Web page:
June 04, 2023, 03:38:20 PM
Forum Rules: Read This Before Posting

Topic: Need help with chem lab ”The chemical properties, and the impact that the locati  (Read 771 times)

0 Members and 1 Guest are viewing this topic.

Offline avalon102

  • Very New Member
  • *
  • Posts: 1
  • Mole Snacks: +0/-0
Hello! In advance, I want to excuse if I am not clear enough somewhere, as I'm Swedish.
I need help with my lab assignment. In my textbook, I am taught about substitution reactions SN1 and SN2, as well as elimination reactions E1 and E2. What it didn't mention is how the location of a halogen in an alkane has an impact on the reaction rate, or how different chemical properties of a halogen impacts the reaction rate.
My objective in the first and second trial of the experiment is to identify what is nucleophilic and electrophilic in the reaction, the haloalkane that reacts fastest/slowest. In the first trial during the reaction, a chemical bond in the haloalkane is broken, and the difference in reactivity could be due to how polar the bond is, but it could also be due to the strength of the bond. In the second trial, I have to identify which bromoalkane that reacts fastest/slowest. Also, to identify what the solvent is during the reaction, and in what way a choice of solvent could affect the type of reaction mechanism. I.e., what mechanism should occur? Which bromoalkane should react the fastest, given the answer? Which one should react the slowest?

Also, if you happen to know any sources of error with the experiment, please share.

Without further ado, here's the instructions of my experiment:

The purpose of this experiment is to compare the reaction rate of substitution in 1-chlorobutane, 1-bromobutane and 1-iodobutane as well as 1-bromobutane, 2-bromobutane and 2-bromo-2-methylpropane. Study how the reaction rate for substitution reactions is impacted by the chemical properties and location of the halogens in the alkanes. Use ethanol to ensure that the haloalkane dissolves, and can react with the water molecules. Aqueous silver nitrate is also added to the haloalkane, and the halide leaving group combines with a silver ion to form a silver halide precipitate.

For the experiment, I have two trials. First trial is to place four test tubes in a water bath that maintains 50°C, and let the test tubes remain there for about 10 minutes, so that they reach the temperature of the water bath. Then add 1 cm³ of the heated silver nitrate solution to each of the test tubes 1, 2 and 3 as simultaneously as possible, and took note of the time.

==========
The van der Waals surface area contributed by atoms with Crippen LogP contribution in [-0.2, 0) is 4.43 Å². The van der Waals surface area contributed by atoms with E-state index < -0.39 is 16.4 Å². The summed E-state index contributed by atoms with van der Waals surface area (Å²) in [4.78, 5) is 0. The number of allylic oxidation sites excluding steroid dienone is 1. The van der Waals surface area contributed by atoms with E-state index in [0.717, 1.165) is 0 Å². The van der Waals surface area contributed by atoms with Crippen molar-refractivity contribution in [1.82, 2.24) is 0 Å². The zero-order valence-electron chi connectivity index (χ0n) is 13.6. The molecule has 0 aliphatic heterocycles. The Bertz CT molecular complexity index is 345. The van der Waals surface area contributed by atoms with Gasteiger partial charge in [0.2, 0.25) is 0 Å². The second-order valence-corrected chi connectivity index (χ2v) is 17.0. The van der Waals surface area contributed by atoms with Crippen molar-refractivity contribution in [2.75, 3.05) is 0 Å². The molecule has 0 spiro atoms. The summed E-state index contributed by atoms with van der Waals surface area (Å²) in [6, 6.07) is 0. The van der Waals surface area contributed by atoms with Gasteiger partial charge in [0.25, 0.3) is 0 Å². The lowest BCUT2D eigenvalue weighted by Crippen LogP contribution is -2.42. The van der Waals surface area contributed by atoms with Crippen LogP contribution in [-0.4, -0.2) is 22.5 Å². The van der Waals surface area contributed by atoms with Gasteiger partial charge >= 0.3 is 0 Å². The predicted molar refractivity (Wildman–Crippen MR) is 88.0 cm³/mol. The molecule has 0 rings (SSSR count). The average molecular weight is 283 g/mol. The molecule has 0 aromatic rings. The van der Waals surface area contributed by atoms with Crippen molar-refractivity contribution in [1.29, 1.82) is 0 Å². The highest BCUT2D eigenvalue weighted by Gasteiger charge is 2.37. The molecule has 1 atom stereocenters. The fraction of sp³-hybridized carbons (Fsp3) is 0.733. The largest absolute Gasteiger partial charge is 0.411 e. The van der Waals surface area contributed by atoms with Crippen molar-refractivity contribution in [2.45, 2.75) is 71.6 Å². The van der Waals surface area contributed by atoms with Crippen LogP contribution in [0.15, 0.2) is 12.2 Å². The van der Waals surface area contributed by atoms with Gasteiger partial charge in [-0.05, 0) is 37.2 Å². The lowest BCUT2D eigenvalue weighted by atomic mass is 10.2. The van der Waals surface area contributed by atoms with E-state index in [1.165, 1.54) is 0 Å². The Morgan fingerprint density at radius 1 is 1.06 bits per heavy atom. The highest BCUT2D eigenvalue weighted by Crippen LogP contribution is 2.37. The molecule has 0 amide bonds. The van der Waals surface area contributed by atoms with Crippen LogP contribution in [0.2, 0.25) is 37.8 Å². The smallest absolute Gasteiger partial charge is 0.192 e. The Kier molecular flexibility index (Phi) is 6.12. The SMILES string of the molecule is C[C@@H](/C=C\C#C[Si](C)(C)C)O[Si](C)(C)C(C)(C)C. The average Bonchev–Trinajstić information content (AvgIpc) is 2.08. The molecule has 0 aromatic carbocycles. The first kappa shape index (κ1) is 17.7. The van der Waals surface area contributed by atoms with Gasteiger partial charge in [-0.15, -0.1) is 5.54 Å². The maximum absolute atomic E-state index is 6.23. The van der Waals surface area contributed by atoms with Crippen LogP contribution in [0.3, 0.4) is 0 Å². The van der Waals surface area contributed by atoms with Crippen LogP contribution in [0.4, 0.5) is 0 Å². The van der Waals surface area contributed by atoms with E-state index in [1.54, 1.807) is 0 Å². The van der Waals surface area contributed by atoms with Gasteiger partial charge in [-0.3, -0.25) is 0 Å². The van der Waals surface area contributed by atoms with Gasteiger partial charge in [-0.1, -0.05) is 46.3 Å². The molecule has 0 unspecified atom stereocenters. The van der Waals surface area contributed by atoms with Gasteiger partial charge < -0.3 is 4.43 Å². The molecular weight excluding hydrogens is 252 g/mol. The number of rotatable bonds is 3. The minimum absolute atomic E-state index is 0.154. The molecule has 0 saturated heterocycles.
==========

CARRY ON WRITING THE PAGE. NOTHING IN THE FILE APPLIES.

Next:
Table 1

Here's a

picture of the result from the first experiment. From left to right: 1-bromobutane, 1-chlorobutane, and 1-iodobutane in reaction with silver nitrate solution.

In the second trial, the experiment was performed at room temperature, where two test tubes were made in which 1cm³ of ethanol is added to both test tubes, and 2 drops of 1-bromobutane are added to test tube 1, and 2 drops of 2-bromo-2-methylpropane are added to test tubes 2. Then, I add 1 cm³ of silver nitrate solution to each of the three tubes as simultaneously as possible, taking note of the time. The tubes were observed for about 5 minutes, and the observations were recorded.

Table 2

Here's a

picture of the result from the second experiment. From left to right: 1-bromobutane, 2-bromobutane, and 2-bromo-2-methylpropane in reaction with silver nitrate solution.
« Last Edit: July 22, 2021, 02:51:13 AM by Borek »

Offline Borek

  • Mr. pH
  • Administrator
  • Deity Member
  • *
  • Posts: 27357
  • Mole Snacks: +1776/-408
  • Gender: Male
  • I am known to be occasionally wrong.
    • Chembuddy
Please read the forum rules. You have to show your attempts at answering the question/solving the problem to receive help, it is a forum policy.

You were definitely able to analyze the results and make some conclusions.
ChemBuddy chemical calculators - stoichiometry, pH, concentration, buffer preparation, titrations.info, pH-meter.info

Sponsored Links